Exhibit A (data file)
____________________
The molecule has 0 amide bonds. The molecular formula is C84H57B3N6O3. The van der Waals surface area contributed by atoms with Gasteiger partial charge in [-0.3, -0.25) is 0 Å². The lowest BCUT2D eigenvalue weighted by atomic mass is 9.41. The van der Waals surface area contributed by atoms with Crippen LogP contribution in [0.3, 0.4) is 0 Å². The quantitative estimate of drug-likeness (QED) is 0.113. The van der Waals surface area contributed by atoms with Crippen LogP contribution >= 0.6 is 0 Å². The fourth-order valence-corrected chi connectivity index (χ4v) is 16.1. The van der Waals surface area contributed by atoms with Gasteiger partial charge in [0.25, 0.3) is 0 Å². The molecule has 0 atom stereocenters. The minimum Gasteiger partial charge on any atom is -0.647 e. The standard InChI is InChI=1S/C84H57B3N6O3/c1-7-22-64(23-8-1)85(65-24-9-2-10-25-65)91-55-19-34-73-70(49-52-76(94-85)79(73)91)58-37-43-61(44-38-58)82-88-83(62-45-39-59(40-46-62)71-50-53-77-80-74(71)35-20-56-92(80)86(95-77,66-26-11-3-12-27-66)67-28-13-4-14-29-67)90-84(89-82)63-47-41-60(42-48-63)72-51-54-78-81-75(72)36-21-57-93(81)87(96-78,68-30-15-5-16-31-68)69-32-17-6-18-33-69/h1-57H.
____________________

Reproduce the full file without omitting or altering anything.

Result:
The molecule has 0 amide bonds. The molecular formula is C84H57B3N6O3. The van der Waals surface area contributed by atoms with Gasteiger partial charge in [-0.3, -0.25) is 0 Å². The lowest BCUT2D eigenvalue weighted by atomic mass is 9.41. The van der Waals surface area contributed by atoms with Crippen LogP contribution in [0.3, 0.4) is 0 Å². The quantitative estimate of drug-likeness (QED) is 0.113. The van der Waals surface area contributed by atoms with Crippen LogP contribution >= 0.6 is 0 Å². The fourth-order valence-corrected chi connectivity index (χ4v) is 16.1. The van der Waals surface area contributed by atoms with Gasteiger partial charge in [0.25, 0.3) is 0 Å². The molecule has 0 atom stereocenters. The minimum Gasteiger partial charge on any atom is -0.647 e. The standard InChI is InChI=1S/C84H57B3N6O3/c1-7-22-64(23-8-1)85(65-24-9-2-10-25-65)91-55-19-34-73-70(49-52-76(94-85)79(73)91)58-37-43-61(44-38-58)82-88-83(62-45-39-59(40-46-62)71-50-53-77-80-74(71)35-20-56-92(80)86(95-77,66-26-11-3-12-27-66)67-28-13-4-14-29-67)90-84(89-82)63-47-41-60(42-48-63)72-51-54-78-81-75(72)36-21-57-93(81)87(96-78,68-30-15-5-16-31-68)69-32-17-6-18-33-69/h1-57H.